Chris Bertram’s case for libertarianism
(Note: This post is NOT part of our current Democracy Symposium. If you want to follow the Symposium – and you should! – you can find it here.)
They say that one man’s Modus Ponens is another’s Modus Tollens. Chris Bertram, a left liberal from over at Crooked timber, unwittingly paints a fairly strong case for libertarianism:
Some of you, I know, are worried about this so-called 1 per cent, and even about the 1 per cent of the 1 per cent: the people who own lots of stuff. Not only do they own lots of stuff, but they own the kind of stuff that is useful if you want to own even more stuff…
…Now I suppose you want to do something about that? Yes? One option would be to let them hang onto all their existing assets – after all, they got them justly (or at least non-criminally) according to the rules of the system they themselves helped to formulate – but to introduce a new system of rules (call it a “basic structure” if you like) that works to the greatest benefit of the least advantaged. Assume you have the knowledge to design it with the distributive effects you want (big assumption that!). Let that system grind away for long enough – a few generations perhaps – and you’ll have shifted things a little bit in the right direction…
… If you really want a shift in the distribution of wealth and income, if you really really want it, then realistically you’re going to have to use state power to do a bit of ex post redistribution. You’re going to have to take stuff from some people and give it to others. Doesn’t necessarily have to be that total Marxian expropriation of the expropriators: a comprehensive programme of debt cancellation would fit the bill. Life is about making choices: and you’re going to have to choose. Is it outrageous to dispossess someone of the wealth they acquired under the rules of the game; or are you going to say that substantive fairness sometimes matters more?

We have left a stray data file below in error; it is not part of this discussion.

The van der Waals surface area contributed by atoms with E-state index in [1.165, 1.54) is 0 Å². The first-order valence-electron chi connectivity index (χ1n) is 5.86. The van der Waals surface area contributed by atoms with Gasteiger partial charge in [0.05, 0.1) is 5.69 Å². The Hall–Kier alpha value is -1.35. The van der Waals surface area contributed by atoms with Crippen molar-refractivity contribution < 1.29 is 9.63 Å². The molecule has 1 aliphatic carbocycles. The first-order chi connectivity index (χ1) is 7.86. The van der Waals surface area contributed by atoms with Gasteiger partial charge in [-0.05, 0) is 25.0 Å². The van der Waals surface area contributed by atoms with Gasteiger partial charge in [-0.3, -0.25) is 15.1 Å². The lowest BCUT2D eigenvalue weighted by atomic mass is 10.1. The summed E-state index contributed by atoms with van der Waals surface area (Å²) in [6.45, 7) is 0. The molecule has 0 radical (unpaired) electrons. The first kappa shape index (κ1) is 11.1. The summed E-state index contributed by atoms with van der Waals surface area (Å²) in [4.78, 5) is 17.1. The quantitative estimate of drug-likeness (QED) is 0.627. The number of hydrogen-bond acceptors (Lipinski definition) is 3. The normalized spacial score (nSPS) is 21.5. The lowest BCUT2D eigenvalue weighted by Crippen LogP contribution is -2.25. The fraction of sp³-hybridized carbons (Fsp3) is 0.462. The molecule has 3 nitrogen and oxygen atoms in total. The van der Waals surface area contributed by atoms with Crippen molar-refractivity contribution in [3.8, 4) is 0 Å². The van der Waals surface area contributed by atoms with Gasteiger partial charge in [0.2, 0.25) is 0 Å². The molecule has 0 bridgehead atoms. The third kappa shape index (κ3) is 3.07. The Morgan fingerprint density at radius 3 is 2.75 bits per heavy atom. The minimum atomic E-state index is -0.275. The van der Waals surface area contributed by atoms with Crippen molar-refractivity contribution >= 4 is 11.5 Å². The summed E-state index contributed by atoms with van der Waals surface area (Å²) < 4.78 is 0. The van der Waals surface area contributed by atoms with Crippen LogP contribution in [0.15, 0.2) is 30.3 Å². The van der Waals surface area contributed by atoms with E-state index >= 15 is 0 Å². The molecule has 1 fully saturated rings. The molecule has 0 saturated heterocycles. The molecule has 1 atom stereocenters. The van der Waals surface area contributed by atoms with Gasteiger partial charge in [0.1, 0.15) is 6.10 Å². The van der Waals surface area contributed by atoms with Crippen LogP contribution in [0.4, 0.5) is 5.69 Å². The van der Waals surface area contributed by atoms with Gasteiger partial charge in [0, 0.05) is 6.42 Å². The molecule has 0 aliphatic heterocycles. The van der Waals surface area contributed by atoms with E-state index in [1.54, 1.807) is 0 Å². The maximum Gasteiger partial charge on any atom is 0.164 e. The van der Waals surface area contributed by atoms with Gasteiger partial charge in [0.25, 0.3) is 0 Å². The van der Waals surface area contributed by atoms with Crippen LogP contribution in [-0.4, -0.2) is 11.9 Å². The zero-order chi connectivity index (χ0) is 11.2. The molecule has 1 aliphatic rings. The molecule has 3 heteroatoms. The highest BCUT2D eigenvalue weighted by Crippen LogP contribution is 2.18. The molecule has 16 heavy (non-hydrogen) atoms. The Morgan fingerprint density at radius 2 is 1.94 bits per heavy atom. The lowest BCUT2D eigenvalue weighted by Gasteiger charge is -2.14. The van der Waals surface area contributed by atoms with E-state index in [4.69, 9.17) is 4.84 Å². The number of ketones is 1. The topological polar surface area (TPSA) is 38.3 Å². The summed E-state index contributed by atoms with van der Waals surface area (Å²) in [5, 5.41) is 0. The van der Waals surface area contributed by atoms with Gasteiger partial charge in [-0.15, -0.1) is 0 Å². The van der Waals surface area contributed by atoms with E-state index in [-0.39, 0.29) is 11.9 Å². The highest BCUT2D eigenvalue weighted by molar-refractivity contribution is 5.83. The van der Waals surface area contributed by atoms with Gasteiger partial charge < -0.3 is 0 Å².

He concludes the post with:
If robbing the rich appals you, become a libertarian instead.
And down in the comments is this gem:
Look folks. There’s a reason why Hayek, in The Mirage of Social Justice exempted Rawls from his strictures against “social justice”, and that was because Rawls’s programme involved embedding redistribution into the design of a system of rules knowable ex ante by persons., thereby conforming with Hayek’s conception of the rule of law.
Of course I think Bertram et al underestimate the value of the rule of law. But if you are going to throw Rule of law under the bus in order to achieve redistributive goals, it says something about your ideological blinders. Of course, none of this is truly sufficient to make my point, but since this post is just a quickie, I will assume that it can be shown that we cannot throw the Rule of Law under the bus the way Bertram thinks we should.